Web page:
Where to buy and how to make fabric face masks
For many, wearing a face mask in public has already become a reality. Face protection is regularly worn in the Far East where countries have previous experience of Coronaviruses. While in Europe: France, Germany, Spain and parts of Italy have included masks as part of their lockdown exit plans. After months of uncertainty, this week, the government finally advised the public to ‘wear a face covering in enclosed spaces where social distancing is not always possible and they come into contact with others that they do not normally meet, for example on public transport or in some shops.’ Like many others, I’ve been confused, conflicted and unmasked over the last few weeks, but will be following this advice and covering up when on the food shop from now on. To be honest, after a couple of frustrating ‘close-ups’ in-store last week, I will readily wear a face mask. But if it’s non medical-grade, does a mask offer protection – or assurance? What does the science say?
Currently, there is no scientific evidence to suggest that wearing a fabric face mask will prevent you from catching Covid-19, but it will help to protect others if you are infected, particularly in enclosed spaces where it’s hard to maintain a proper social distance. Public Health England (PHE) recommends making a cloth face covering out of an old t-shirt. Home-made versions can also be worn on top of medical-grade masks to help prolong their lifetime. And as N95 masks are in short supply and desperately needed by health and care workers, members of the public should DIY and do our best to protect others.
Where to find non-medical fabric masks:
Many companies are selling masks which will benefit charities and help support the vulnerable. I’ve recently purchased a pair for me and Mr TNMA from South London’s Scobel Clothing. Founder Jackie Parsons makes masks to order with fabric off-cuts, all of which are either 100% cotton or linen (which has natural anti bacterial properties). The masks cost £20 (of which, £10 is donated to the NHS) and are available to order here. Brighton-based womenswear designer and illustrator Sarah Arnett is producing masks and snoods in a range of her striking textile designs. Sarah is also part of a team making scrubs for the NHS and profits from the masks allow the group to continue working for the Scrub Hub. Meanwhile, both Pearl Lowe and Brora have created masks in Liberty print fabrics, with money being donated to the South Western Ambulance Service NHS Foundation Trust and NHS Charities Together, respectively. Lavender Hill Clothing is selling sets of three cotton face masks, available in navy, striped blue and denim blue for £20. For every set bought, the brand is donating a pack to a charity that looks after vulnerable refugee communities.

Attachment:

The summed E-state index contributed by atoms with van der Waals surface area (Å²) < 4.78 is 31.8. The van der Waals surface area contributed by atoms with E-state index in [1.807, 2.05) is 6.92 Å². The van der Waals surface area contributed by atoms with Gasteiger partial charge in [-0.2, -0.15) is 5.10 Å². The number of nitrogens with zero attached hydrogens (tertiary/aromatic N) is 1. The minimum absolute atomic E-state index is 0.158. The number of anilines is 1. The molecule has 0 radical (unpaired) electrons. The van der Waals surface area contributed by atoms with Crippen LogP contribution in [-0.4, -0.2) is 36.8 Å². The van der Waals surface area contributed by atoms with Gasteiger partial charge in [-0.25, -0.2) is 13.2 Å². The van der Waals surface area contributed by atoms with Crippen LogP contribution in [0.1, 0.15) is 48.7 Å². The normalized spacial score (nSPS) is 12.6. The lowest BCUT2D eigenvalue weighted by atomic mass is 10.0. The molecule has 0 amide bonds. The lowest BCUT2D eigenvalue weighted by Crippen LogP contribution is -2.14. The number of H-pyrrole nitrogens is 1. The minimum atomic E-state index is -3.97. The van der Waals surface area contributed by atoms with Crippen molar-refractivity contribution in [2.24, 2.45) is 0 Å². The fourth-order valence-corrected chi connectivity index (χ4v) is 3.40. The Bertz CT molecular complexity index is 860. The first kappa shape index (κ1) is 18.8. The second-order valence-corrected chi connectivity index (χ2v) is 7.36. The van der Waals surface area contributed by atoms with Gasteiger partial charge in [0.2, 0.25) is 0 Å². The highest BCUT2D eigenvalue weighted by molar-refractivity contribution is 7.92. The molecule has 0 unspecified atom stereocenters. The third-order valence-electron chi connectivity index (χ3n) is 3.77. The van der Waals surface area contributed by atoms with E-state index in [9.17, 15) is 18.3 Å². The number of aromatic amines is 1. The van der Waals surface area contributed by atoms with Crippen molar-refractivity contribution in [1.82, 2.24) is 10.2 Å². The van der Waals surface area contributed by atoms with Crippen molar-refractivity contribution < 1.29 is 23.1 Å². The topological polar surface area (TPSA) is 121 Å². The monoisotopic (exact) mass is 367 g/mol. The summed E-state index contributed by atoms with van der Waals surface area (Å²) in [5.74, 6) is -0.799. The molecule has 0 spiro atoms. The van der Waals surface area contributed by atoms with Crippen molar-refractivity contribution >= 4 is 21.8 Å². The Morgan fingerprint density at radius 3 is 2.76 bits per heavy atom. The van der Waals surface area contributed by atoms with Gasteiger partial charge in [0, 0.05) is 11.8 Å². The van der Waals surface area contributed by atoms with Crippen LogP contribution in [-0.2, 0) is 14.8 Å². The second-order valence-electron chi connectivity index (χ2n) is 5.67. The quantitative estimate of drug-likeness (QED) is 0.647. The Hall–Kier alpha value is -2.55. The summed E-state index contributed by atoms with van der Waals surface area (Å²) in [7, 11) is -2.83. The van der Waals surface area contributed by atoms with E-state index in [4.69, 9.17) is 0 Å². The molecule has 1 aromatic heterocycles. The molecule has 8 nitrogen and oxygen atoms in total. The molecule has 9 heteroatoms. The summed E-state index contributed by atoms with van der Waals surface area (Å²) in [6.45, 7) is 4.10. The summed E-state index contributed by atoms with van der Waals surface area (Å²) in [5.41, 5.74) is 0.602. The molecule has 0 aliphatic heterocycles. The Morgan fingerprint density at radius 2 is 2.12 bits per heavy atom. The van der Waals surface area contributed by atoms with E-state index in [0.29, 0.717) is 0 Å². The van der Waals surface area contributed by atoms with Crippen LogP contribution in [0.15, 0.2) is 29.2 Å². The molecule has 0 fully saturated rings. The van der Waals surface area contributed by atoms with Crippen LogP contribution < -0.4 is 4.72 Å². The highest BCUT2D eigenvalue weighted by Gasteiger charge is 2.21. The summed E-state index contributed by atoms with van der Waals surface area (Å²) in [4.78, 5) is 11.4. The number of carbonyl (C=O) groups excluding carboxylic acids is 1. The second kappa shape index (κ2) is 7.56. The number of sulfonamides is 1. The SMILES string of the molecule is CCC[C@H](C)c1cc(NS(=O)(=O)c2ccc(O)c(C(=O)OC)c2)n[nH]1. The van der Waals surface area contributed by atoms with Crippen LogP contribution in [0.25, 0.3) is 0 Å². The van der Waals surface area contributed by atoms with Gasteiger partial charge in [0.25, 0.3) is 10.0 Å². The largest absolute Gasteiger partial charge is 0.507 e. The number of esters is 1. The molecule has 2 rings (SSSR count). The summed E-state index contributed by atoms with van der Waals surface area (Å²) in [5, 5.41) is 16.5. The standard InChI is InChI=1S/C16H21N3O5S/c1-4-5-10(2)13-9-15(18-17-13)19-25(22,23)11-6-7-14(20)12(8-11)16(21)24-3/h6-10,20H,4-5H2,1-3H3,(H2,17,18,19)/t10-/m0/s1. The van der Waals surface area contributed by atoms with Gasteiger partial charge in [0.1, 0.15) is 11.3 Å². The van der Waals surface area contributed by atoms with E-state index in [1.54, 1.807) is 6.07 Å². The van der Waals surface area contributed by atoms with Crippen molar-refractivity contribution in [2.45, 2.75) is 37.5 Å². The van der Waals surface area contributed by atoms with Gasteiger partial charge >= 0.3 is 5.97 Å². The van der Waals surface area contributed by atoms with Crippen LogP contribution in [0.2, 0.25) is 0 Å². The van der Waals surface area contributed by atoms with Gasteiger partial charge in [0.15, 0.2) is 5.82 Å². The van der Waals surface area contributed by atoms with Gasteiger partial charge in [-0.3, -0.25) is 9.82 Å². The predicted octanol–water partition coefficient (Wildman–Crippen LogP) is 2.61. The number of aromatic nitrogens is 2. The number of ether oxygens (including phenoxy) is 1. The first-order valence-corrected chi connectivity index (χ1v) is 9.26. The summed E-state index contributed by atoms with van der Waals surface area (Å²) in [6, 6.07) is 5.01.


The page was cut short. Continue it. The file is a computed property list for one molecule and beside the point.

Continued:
In the USA, Andrea Dyke founder of A Della Dress is using fabric remnants to make 100% cotton face masks, with a ‘buy one, donate one’ programme. For a maximalist look, designer Collina Strada has created an elaborate floral print mask with statement bows, it costs $100 but for every purchase, five masks are donated to healthcare workers in New York City.
For lower-cost, cotton versions check out Paisie, Anthropologie (pictured above) and Everlane. A reader has also recommended the £10 100% organic linen ones at Plumo . Baukjen are also making non-medical masks for personal use. And there’s a slew of traders on Etsy and eBay selling masks, made by creators and crafters, but pay close attention to the details and delivery date.
How to make your own:
If you’re craft-y, then create your own face mask using fabric scraps or an old t-shirt. Both the Centre for Disease Control and Prevention (CDC) and PHE have published instructions on how to make a cloth face covering. There’s a useful pattern from FreeSewing HERE, a handy no-sew option made from a bandana and two hair ties HERE. Plus, loads of tutorials on Pinterest and Youtube, and a master guide for new sewists HERE. Resourceful women are making masks from old bras, and socks. The CDC suggests two layers of tightly woven fabric, preferably 100% cotton. If you’d like to insert a filter into your mask, coffee filters and paper towels can help make your fabric face mask more effective and some women are even using panty liners (well, they are sterile).
What to look for:
Good Housekeeping’s Institutes textile lab says: ‘If the masks are made of fabric, they should be 100% woven cotton. If you want extra protection choose a style with a non-woven interface to filter contaminants, and choose a style with features which help it fit better around the nose, like a metal piece, or enforced stitching. Cloth face coverings should fit snugly but comfortably against the sides of the face, so adjust the ties or bands accordingly.’
How to wear them safely:
Follow these instructions from the World Health Organisation to minimise risk of contamination. ‘Before putting on a mask, clean hands with alcohol-based hand rub or soap and water. Cover mouth and nose with mask and make sure there are no gaps between your face and the mask. Avoid touching the mask while using it; if you do, clean your hands with alcohol-based hand rub or soap and water. To remove the mask: remove it from behind (do not touch the front of mask); and discard or wash immediately.’
The European Centre for Disease Prevention and Control reported in April that the use of face masks in the community should be considered only as ‘a complimentary measure and not as a replacement of the preventive measures already recommended including physical distancing, respiratory etiquette, meticulous hand hygiene and avoiding touching the face, nose, eyes and mouth.’